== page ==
Patti Smith’s latest house, The Coral Sea, and unfettered joy
So Patti Smith bought Arthur Rimbaud’s childhood home to keep it from collapse, and this really put me in the mood for some Une Saison en Enfer. Sadly, my copy is in Alaska or PA or with a friend, so I turned to the next best thing, The Coral Sea, Smith’s ode to her friendship with Robert Mapplethorpe.
I’ve always loved the prose-poem “To The Reader.”
The first time I saw Robert he was sleeping. I stood over him, this boy of twenty, who sensing my presence opened his eyes and smiled. With few words he became my friend, my compeer, my beloved adventure.
I’ve yet to encounter a better definition of friendship. Here’s the rest:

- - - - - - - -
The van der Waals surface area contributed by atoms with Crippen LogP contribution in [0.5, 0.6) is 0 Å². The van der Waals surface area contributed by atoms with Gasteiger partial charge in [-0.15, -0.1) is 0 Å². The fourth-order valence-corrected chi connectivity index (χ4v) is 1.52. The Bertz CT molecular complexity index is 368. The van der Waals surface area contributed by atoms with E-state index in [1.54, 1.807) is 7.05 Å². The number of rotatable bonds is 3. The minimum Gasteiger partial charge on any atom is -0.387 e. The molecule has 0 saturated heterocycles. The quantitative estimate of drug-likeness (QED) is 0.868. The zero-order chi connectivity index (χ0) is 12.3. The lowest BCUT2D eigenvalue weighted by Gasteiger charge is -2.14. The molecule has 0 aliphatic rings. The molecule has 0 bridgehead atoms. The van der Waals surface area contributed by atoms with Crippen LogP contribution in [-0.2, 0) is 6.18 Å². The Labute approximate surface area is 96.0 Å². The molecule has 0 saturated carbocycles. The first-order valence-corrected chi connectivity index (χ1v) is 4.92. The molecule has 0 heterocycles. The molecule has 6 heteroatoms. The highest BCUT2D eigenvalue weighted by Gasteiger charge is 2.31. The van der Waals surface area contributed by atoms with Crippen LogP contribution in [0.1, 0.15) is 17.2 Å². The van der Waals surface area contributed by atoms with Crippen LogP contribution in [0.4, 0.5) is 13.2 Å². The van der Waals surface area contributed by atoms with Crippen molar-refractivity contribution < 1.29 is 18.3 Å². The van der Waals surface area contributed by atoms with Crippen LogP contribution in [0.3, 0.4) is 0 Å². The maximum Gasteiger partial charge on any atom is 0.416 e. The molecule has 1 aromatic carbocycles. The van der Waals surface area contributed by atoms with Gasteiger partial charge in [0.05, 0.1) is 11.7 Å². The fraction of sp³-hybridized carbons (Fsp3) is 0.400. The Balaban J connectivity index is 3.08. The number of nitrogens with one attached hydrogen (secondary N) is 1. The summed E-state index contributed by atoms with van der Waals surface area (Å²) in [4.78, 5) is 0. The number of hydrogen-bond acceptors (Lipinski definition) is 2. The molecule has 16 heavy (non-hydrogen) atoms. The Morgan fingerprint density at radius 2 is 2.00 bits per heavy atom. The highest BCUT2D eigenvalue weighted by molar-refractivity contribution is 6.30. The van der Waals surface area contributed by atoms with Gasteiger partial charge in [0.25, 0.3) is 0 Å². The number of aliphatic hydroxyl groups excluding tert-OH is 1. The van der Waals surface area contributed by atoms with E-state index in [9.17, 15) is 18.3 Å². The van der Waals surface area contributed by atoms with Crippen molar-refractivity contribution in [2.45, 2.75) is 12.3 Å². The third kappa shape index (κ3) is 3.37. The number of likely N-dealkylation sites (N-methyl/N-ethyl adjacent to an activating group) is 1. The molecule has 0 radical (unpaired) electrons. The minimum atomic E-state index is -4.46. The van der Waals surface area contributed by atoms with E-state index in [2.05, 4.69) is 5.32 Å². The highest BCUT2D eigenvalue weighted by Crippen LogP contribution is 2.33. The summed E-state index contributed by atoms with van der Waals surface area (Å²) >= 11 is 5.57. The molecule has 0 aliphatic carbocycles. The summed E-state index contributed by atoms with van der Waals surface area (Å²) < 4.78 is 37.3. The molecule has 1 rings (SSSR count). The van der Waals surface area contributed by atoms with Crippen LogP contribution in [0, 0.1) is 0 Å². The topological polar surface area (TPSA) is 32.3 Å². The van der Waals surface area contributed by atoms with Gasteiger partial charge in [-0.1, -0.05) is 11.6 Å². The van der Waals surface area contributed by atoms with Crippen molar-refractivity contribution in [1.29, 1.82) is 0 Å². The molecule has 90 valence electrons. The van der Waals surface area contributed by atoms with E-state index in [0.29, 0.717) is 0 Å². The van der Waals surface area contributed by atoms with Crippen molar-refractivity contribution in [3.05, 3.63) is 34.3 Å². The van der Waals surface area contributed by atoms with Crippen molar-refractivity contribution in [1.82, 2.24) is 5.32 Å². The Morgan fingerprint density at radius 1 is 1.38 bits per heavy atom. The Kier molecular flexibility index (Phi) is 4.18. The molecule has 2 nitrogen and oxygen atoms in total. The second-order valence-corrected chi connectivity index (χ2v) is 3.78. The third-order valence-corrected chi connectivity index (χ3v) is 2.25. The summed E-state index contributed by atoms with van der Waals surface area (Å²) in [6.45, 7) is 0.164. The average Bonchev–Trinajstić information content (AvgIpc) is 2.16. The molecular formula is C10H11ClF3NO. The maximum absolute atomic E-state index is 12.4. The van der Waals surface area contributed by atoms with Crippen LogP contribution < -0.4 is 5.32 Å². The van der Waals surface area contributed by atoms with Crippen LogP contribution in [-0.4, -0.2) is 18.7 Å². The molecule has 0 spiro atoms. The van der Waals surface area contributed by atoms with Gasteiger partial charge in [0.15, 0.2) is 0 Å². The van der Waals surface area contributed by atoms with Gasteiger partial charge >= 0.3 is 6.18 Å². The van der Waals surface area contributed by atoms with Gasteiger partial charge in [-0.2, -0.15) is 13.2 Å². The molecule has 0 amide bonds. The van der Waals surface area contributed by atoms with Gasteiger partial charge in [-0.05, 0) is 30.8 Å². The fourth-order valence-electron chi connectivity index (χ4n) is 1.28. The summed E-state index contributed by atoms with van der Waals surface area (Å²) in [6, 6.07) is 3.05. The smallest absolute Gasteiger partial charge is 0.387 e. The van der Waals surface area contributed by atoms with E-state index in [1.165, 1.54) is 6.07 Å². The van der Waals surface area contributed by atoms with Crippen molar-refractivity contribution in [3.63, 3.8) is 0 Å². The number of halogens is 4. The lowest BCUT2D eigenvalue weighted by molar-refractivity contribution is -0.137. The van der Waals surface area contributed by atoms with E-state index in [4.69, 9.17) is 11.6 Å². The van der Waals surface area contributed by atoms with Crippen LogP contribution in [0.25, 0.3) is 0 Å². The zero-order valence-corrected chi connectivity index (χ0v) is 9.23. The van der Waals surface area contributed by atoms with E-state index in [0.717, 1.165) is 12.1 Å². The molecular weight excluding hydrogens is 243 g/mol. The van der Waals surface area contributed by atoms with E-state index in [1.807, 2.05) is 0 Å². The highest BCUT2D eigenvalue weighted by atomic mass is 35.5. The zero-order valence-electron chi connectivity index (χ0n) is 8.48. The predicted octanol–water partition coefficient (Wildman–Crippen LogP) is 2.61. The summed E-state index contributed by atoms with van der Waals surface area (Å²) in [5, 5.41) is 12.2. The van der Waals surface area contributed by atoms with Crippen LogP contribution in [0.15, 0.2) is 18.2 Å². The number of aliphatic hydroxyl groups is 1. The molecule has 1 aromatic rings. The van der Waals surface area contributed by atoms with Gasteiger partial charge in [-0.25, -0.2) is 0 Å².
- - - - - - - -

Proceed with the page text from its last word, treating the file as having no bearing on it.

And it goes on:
When he became ill I wept and could not stop weeping. He scolded me for that, not with words but with a simple look of reproach, and I ceased.
When I saw him last we sat in silence and he rested his head on my shoulder. I watched the light changing over his hands, over his work, and over the whole of our lives. Later, returning to his bed, we said goodbye. But as I was leaving something stopped me and I went back to his room. He was sleeping. I stood over him, a dying man, who sensing my presence opened his eyes and smiled.
When he passed away I could not weep so I wrote. Then I took the pages and set them away. Here are those pages, my farewell to my friend, my adventure, my unfettered joy.